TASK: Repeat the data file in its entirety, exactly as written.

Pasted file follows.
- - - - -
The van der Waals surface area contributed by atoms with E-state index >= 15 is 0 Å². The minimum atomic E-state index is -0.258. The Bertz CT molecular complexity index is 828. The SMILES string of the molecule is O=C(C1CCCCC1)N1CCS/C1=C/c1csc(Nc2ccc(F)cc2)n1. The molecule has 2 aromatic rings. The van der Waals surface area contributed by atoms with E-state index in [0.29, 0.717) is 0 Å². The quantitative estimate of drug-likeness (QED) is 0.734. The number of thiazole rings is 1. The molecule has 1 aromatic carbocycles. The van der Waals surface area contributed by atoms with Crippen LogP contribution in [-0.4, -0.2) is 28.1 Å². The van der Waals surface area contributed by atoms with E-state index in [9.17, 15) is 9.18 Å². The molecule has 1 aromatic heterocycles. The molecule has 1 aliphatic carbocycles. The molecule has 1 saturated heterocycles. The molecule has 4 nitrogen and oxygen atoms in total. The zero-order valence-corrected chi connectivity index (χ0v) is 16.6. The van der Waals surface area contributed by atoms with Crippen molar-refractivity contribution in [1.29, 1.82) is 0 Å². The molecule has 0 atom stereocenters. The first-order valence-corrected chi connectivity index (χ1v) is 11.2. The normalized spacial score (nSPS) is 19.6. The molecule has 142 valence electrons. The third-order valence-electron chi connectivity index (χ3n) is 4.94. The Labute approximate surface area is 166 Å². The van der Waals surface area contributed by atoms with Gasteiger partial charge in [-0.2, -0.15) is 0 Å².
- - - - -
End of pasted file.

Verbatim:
The van der Waals surface area contributed by atoms with E-state index >= 15 is 0 Å². The minimum atomic E-state index is -0.258. The Bertz CT molecular complexity index is 828. The SMILES string of the molecule is O=C(C1CCCCC1)N1CCS/C1=C/c1csc(Nc2ccc(F)cc2)n1. The molecule has 2 aromatic rings. The van der Waals surface area contributed by atoms with E-state index in [0.29, 0.717) is 0 Å². The quantitative estimate of drug-likeness (QED) is 0.734. The number of thiazole rings is 1. The molecule has 1 aromatic carbocycles. The van der Waals surface area contributed by atoms with Crippen LogP contribution in [-0.4, -0.2) is 28.1 Å². The van der Waals surface area contributed by atoms with E-state index in [9.17, 15) is 9.18 Å². The molecule has 1 aromatic heterocycles. The molecule has 1 aliphatic carbocycles. The molecule has 1 saturated heterocycles. The molecule has 4 nitrogen and oxygen atoms in total. The zero-order valence-corrected chi connectivity index (χ0v) is 16.6. The van der Waals surface area contributed by atoms with Crippen molar-refractivity contribution in [1.29, 1.82) is 0 Å². The molecule has 0 atom stereocenters. The first-order valence-corrected chi connectivity index (χ1v) is 11.2. The normalized spacial score (nSPS) is 19.6. The molecule has 142 valence electrons. The third-order valence-electron chi connectivity index (χ3n) is 4.94. The Labute approximate surface area is 166 Å². The van der Waals surface area contributed by atoms with Gasteiger partial charge in [-0.2, -0.15) is 0 Å².